Financial planning issues arising from the recent Budget statement

Category: Australia & News

Now that the dust has settled, and everyone has had a chance to properly review the 2023/24 Australian Budget statement, read a summary of the key takeaways and how they could affect your personal finances.

Inflation still remains a threat to your finances

With the Sydney Morning Herald reporting inflation reaching 6.8% at the beginning of June, it’s likely that rising prices are still having an effect on your finances.

A lot of the specific measures the Treasurer announced in his Budget statement to address the issue of rising prices were targeted at low earners.

This included a total of $14.6 billion “targeted relief” in the form of energy costs and support for anyone renting their property.

Soon after the Budget measures were revealed, the Reserve Bank Governor, Philip Lowe, reiterated the bank’s determination to ensure inflation returns to its target range of 2% to 3%. He anticipated that, on a current trajectory, this target will be hit by mid-2025.

This determination could result in the RBA increasing the cost of borrowing if they feel such a measure could help bring inflation down.

Read more: 5 useful ideas to help you deal with high inflation and rising interest rates

There will be substantial Income Tax cuts from July 2024

One very welcome bit of good news from the Treasurer was confirmation that the previously planned tranche of tax cuts will come into effect in July 2024.

These will result in:

  • The removal of the 37% marginal rate tax threshold completely
  • A reduction of the 32.5% marginal tax rate to 30%
  • An increase in the threshold for the 45% marginal tax rate from $180,000 to $200,000.

With the changes indicated in the tables below, this will have the effect of streamlining the Income Tax rate bands.

Table 1 – current rates of Income Tax

The above rates do not include the Medicare levy of 2%.

Table 2 – rates of Income Tax from July 2024

The above rates do not include the Medicare levy of 2%.

As you can see, if you have a taxable income above $45,000 you will benefit from these changes.

Based on figures from the Financial Review if you earn $60,000 you should pay $375 less in tax from 2024/25, while if you earn $120,000 you can expect a $1,875 reduction in your annual tax bill.

At the top end of the income scale, if you earn in excess of $200,000 you will receive a $9,075 tax cut.

Keeping more of your income each month should help relieve some of the pressure on your finances caused by high inflation. It may also potentially free up some money for investment or additional super contributions.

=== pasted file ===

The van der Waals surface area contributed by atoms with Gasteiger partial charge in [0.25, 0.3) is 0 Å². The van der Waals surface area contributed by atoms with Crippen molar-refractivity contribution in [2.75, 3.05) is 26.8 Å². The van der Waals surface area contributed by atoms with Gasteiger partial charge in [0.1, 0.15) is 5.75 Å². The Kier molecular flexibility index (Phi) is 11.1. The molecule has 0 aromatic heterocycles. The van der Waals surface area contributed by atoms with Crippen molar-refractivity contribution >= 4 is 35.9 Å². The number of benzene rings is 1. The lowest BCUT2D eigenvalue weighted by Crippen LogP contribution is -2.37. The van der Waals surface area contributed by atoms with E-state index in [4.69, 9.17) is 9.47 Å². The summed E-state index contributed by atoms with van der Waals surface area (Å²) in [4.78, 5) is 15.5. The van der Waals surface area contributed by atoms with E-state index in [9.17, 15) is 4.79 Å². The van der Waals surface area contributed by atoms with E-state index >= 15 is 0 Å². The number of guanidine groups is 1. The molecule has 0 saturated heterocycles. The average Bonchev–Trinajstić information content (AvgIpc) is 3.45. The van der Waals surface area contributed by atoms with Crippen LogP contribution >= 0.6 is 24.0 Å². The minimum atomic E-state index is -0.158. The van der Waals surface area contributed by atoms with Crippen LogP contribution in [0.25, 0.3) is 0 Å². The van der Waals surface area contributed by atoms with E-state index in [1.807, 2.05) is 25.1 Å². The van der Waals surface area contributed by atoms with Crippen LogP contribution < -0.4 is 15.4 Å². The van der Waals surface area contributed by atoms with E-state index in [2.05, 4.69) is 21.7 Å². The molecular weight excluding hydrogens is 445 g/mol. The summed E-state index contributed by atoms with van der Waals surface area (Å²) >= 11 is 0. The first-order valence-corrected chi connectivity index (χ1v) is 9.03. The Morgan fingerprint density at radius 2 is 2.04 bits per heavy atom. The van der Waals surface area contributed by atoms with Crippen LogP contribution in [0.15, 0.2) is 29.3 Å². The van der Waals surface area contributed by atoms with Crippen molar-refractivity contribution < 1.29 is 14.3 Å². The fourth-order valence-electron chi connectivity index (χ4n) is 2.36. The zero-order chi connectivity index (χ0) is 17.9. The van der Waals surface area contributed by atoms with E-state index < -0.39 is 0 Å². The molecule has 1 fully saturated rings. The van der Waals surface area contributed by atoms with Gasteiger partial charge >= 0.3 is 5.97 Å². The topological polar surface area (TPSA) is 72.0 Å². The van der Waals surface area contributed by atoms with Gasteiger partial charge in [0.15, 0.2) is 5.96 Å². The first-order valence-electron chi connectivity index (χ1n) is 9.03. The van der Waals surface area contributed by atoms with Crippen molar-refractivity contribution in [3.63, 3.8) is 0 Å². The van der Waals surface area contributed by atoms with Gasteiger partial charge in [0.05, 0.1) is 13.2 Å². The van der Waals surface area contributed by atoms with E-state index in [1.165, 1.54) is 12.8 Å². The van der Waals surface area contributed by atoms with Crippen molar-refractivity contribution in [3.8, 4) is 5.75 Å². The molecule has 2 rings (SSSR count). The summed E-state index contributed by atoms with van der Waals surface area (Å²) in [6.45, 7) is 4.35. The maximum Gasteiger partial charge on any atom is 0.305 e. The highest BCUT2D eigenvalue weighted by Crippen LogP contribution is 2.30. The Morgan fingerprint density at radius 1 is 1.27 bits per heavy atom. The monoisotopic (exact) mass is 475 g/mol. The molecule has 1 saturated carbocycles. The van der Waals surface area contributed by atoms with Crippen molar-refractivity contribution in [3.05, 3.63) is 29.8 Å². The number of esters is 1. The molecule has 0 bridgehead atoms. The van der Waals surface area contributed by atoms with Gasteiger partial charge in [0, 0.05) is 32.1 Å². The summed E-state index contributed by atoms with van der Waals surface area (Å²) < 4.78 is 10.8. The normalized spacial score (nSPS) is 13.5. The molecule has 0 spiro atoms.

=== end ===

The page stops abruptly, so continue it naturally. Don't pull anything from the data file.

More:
You’ll pay more tax if your super fund is worth more than $3 million

In his Budget statement the Treasurer announced plans to reduce the tax concessions on investment earnings for individuals with substantial total superannuation balances (TSB).

This means that a tax rate of 30% will be applied to future earnings if your TSB exceeds $3 million from 2025/26.

If you have a TSB less than $3 million you will not be affected by this change, and investment earnings on your accumulation balance will continue to be taxed at the maximum rate of 15%.

Your employer super contributions will be paid monthly

The Australian Tax Office (ATO) have previously estimated that $3.4 billion of super contributions went unpaid in the 2019/20 financial year.

Responding to this shortfall, the Treasurer confirmed that, from 1 July 2026, employers will be required to pay super contributions at the same time as their salary and wages.

This measure will help ensure that you get paid the superannuation you are owed. Furthermore, you should also benefit from funds being in your super account and being invested more quickly.

You could benefit from an energy incentive if you own a business

If you own a small business with an annual turnover of less than $50 million you could receive an additional 20% deduction on spending that supports electrification and more efficient use of energy, such as new heating and cooling systems.

You will be able to earmark as much as $100,000 towards this incentive, meaning you could benefit from a tax deduction of up to $20,000.

To qualify for this, you will need to ensure that the applicable upgrades are installed and ready to be used in the 2023/24 tax year.

As a business owner, you can write-off up to $20,000 on each new asset

The instant asset write-off threshold will be temporarily increased to $20,000 from 1 July 2023 for a year.

This means that if your annual business turnover is less than $10 million you will be able to instantly deduct the entire cost of certain assets that cost less than $20,000.

As with the energy incentive, you will need to ensure such assets are first used between 1 July 2023 and 30 June 2024.

You should note that the $20,000 threshold applies to each asset, so you could take advantage of this measure to buy multiple assets and benefit accordingly.

Get in touch

If you have any queries regarding the recent Budget statement, please get in touch with us.

Please note

The value of your investment can go down as well as up and you may not get back the full amount you invested. Past performance is not a reliable indicator of future performance.

This article is for information only. Please do not solely rely on anything you have read in this article and ensure that you conduct your own research to ensure any actions you may take are suitable for your circumstances. All contents are based on our understanding of ATO and HMRC legislation, which is subject to change.